The different kinds of networks that join together to form an Internetwork can be categorized as Local Area Networks (LANs) and Wide Area Networks (WANs)
Local Area Network (LAN) is a network that is limited to a small geographical area, such as an office building or even a network of computers and devices in a home. A Local Area Network (LAN) is used for many purposes like sharing of resources, gaming, and collaboration. In a Local Area Network, the complete infrastructure of the network is owned by the company itself that includes devices like switches and cables. A Local Area Network provides high-speed connectivity ranging from 10 Mbps to 10 Gbps but the media suffers from distance limitation.
Wide Area Networks (WAN) cover a broad geographic area such as cities, country, or even across continents. Wide Area Networks are used to interconnect multiple Local Area Networks that are several miles apart. Due to the long-distance connectivity an organization has to purchase WAN service from a service provider or a carrier. There are several types of Wide Area Networks such as leased lines, circuit-switched networks and packet-switched networks.
A company or an organization that has to connect multiple offices that span over cities, countries or even the entire globe subscribe to WAN service from a provider, whereas Local Area Networks are owned by the organization itself and there is no need to purchase any kind of connectivity service.
The Internet Protocol Suite commonly known as the TCP/IP Protocol Stack is a standard set of communication protocols developed as a result of research and development conducted by the DARPA for the ARPANET. This protocol suite was developed so that a standard means of communication can be achieved which would allow different types of networks having different computer systems to communicate with each other. The Internet Protocol Suite is a framework that defines a set of general design guidelines and implementations of specific networking protocols to enable computers to communicate over a network. RFC 1122 describes the Internet Protocol Suite architectural model which commonly is referred as the TCP/IP Model. To communicate using the over the Internet, a host must implement the layered set of protocols comprising the Internet protocol suite.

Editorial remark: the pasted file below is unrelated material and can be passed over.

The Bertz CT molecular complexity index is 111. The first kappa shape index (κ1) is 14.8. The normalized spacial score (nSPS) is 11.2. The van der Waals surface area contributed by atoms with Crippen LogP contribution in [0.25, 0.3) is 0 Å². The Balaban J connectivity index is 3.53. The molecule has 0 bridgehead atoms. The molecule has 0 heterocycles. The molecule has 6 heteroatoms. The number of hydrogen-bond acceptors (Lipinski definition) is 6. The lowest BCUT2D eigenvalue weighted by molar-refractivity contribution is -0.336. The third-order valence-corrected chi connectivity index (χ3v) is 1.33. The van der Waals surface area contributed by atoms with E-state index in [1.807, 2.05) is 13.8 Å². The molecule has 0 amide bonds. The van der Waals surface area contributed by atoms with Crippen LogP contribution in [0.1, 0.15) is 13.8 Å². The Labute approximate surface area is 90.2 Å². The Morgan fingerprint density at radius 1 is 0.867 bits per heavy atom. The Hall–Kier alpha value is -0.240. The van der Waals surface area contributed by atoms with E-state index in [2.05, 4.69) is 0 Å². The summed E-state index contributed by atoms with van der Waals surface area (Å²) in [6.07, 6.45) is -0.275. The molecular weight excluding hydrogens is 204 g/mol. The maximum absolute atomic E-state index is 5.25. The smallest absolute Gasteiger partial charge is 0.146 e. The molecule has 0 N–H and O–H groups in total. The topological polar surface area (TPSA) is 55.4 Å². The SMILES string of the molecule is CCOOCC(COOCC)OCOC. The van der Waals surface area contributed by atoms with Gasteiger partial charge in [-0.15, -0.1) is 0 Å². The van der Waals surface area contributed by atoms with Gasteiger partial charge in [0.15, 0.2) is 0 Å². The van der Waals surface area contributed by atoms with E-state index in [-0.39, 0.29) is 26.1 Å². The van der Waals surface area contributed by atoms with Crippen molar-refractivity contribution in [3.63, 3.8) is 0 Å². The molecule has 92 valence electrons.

The figure below shows the TCP/IP model that comprises of four layers.
The Application Layer is the top-most layer, it refers to the higher-level protocols used by applications for network communication such as File Transfer Protocol (FTP), HyperText Transfer Protocol (HTTP) and Simple Mail Transfer Protocol (SMTP).
The transport layer provides end-to-end communication services for applications. There are two primary transport layer protocols
- Transmission Control Protocol (TCP)
- User Datagram Protocol (UDP)
TCP is a reliable connection-oriented transport service that provides end-to-end reliability, resequencing, and flow control. While UDP is a connectionless (“datagram”) transport service.
The Internet Layer describes a group of methods, protocols, and specifications which are used to transport datagrams (packets) from a host across network boundaries, if necessary, to the destination host specified by a network address (IP address) which is defined for this purpose by the Internet Protocol (IP). Every machine on the Internet whether it is a host machine accessing services or a server providing services needs a unique IP address that identifies that system on the Internet. IP version 4 (IPv4) is the current version of Internet Protocol being used on the Internet. IPv4 defines a 32-bit address which allows the possibility of 4,294,967,296 unique addresses, however, due to the rapid growth of the Internet this space is limited. IP version 6 (IPv6) which is intended to be the successor of IPv4 has a 128-bit address space which vastly larger than IPv4 address space.
All Internet transport protocols use the Internet Protocol (IP) to carry data from source host to the destination host. IP is a connectionless or datagram internetwork service, providing no end-to-end delivery guarantees.
The Network Access Layer also is known as the Link Layer or the Media Access Layer defines protocols and specifications that must be implemented by the host to communicate with its directly connected network.